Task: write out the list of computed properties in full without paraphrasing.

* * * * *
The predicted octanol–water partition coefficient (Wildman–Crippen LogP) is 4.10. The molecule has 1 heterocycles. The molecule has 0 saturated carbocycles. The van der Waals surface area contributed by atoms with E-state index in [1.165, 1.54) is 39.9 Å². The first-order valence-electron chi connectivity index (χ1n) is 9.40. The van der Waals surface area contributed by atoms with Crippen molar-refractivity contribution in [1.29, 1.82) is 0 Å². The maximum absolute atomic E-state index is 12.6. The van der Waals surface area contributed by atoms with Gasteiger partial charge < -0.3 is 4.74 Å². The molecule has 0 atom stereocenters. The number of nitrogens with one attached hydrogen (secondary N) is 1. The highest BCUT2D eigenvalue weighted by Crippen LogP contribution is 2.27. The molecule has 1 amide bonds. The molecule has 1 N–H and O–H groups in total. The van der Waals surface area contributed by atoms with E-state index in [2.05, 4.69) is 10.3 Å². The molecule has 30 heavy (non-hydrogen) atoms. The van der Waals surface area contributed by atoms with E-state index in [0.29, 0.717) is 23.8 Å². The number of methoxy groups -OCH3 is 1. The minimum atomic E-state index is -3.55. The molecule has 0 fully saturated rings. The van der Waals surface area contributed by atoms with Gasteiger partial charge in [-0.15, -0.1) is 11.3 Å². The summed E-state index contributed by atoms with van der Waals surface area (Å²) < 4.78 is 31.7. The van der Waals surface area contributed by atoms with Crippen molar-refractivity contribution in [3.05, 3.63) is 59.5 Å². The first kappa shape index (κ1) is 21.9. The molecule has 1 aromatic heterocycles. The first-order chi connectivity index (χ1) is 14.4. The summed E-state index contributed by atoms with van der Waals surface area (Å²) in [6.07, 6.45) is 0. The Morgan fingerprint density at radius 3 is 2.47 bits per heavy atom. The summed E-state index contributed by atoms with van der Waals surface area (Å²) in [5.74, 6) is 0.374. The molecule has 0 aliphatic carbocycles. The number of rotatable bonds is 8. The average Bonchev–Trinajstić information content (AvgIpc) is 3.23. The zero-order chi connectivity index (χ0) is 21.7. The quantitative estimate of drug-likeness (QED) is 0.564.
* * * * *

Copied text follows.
The predicted octanol–water partition coefficient (Wildman–Crippen LogP) is 4.10. The molecule has 1 heterocycles. The molecule has 0 saturated carbocycles. The van der Waals surface area contributed by atoms with E-state index in [1.165, 1.54) is 39.9 Å². The first-order valence-electron chi connectivity index (χ1n) is 9.40. The van der Waals surface area contributed by atoms with Crippen molar-refractivity contribution in [1.29, 1.82) is 0 Å². The maximum absolute atomic E-state index is 12.6. The van der Waals surface area contributed by atoms with Gasteiger partial charge < -0.3 is 4.74 Å². The molecule has 0 atom stereocenters. The number of nitrogens with one attached hydrogen (secondary N) is 1. The highest BCUT2D eigenvalue weighted by Crippen LogP contribution is 2.27. The molecule has 1 amide bonds. The molecule has 1 N–H and O–H groups in total. The van der Waals surface area contributed by atoms with E-state index in [2.05, 4.69) is 10.3 Å². The molecule has 30 heavy (non-hydrogen) atoms. The van der Waals surface area contributed by atoms with E-state index in [0.29, 0.717) is 23.8 Å². The number of methoxy groups -OCH3 is 1. The minimum atomic E-state index is -3.55. The molecule has 0 fully saturated rings. The van der Waals surface area contributed by atoms with Gasteiger partial charge in [-0.15, -0.1) is 11.3 Å². The summed E-state index contributed by atoms with van der Waals surface area (Å²) < 4.78 is 31.7. The van der Waals surface area contributed by atoms with Crippen molar-refractivity contribution in [3.05, 3.63) is 59.5 Å². The first kappa shape index (κ1) is 21.9. The molecule has 1 aromatic heterocycles. The first-order chi connectivity index (χ1) is 14.4. The summed E-state index contributed by atoms with van der Waals surface area (Å²) in [6.07, 6.45) is 0. The Morgan fingerprint density at radius 3 is 2.47 bits per heavy atom. The summed E-state index contributed by atoms with van der Waals surface area (Å²) in [5.74, 6) is 0.374. The molecule has 0 aliphatic carbocycles. The number of rotatable bonds is 8. The average Bonchev–Trinajstić information content (AvgIpc) is 3.23. The zero-order chi connectivity index (χ0) is 21.7. The quantitative estimate of drug-likeness (QED) is 0.564.